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Wednesday, November 11, 2015

Those Coddled Minorities

Whenever there is discussion of the tenets of social justice, the reactions to ideas like "safe spaces" or checking people on harmful language from those not checking their privilege is always the same. Some scoffing sneer that things have become too gentle and that people are so "coddled" lately. The real world, they point out, is much harsher.

These are many of the same people, of course, who stand up and cheer when a knife throwing karate master in a Guy Fawkes mask says that words are the keys to perspectives. Oh yes. So true. Words are so powerful! Words start revolutions.

But suggest that those SAME FUCKING WORDS have impact and power beyond merely "hurt feelings" when it comes to racism, misogyny, ableism, transphobia, homophobia, or that they "shape [the] perspectives" of bigotry and institutional harm, and suddenly you are a whiny baby who needs coddling if you're going to be so sensitive.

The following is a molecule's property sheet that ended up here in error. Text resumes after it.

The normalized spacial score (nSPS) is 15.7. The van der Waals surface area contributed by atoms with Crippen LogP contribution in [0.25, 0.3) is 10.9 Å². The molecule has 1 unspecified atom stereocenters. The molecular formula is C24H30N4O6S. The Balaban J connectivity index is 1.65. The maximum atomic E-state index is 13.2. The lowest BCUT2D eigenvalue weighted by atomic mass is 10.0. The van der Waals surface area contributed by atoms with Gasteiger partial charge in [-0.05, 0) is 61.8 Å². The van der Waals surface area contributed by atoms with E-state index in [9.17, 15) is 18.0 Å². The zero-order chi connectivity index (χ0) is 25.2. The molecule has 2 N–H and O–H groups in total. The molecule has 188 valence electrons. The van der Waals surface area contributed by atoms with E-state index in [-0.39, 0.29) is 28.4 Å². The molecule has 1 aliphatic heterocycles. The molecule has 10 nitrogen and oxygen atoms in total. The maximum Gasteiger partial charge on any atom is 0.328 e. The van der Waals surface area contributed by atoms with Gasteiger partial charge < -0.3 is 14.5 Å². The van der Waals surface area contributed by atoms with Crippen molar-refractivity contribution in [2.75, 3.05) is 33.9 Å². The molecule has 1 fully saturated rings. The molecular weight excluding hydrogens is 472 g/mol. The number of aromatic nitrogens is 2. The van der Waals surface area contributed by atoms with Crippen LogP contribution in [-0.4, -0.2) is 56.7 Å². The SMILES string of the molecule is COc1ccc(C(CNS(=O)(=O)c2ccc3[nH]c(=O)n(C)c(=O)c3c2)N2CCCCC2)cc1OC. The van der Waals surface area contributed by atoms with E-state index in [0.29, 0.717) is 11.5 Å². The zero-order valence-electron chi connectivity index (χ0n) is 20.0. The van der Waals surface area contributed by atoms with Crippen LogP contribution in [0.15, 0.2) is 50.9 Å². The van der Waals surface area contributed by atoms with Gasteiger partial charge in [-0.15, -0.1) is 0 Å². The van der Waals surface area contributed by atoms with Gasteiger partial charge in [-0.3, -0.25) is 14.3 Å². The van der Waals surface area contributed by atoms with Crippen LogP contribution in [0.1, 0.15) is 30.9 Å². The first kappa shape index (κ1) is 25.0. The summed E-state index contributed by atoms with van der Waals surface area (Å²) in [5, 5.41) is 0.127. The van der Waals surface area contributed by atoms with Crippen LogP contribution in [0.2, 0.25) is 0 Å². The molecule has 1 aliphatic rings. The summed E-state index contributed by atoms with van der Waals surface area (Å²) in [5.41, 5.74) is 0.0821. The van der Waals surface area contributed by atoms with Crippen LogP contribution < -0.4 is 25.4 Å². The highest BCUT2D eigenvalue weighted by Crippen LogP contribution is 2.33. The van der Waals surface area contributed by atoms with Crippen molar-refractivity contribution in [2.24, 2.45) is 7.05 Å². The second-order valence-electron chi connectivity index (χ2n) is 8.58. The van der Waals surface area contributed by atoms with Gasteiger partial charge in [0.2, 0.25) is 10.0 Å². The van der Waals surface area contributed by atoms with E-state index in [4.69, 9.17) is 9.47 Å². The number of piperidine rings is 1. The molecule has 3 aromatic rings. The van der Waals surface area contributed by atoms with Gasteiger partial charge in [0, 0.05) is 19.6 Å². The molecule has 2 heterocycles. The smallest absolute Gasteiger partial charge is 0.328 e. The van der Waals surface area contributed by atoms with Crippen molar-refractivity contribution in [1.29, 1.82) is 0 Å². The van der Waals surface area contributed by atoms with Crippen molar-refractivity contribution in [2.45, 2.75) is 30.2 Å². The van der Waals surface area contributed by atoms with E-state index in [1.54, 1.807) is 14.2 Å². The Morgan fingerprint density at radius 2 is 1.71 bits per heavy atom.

But here's the truth about coddling.

It was WE who were being coddled.

White people, men, cis people, straight people, able bodied people. It was we who were coddled.

They were always there. They were always telling us that we were being racist, misogynist, transphobic, homophobic, classist, and more. They were always telling us that their words hurt them–not just hurt them but reinforced their dehumanization. That made treating them badly, not hiring them, not promoting them, brutalizing them...even killing them just a little bit easier since we viewed them not as fully human like the rest of us. They were always pointing out how people with privilege got empathy, benefit of the doubt, intellectual rigor, and second chances. They were always standing up and speaking out. They were writing books. They were speaking at venues. They were telling us in every way possible that what we were doing was not okay.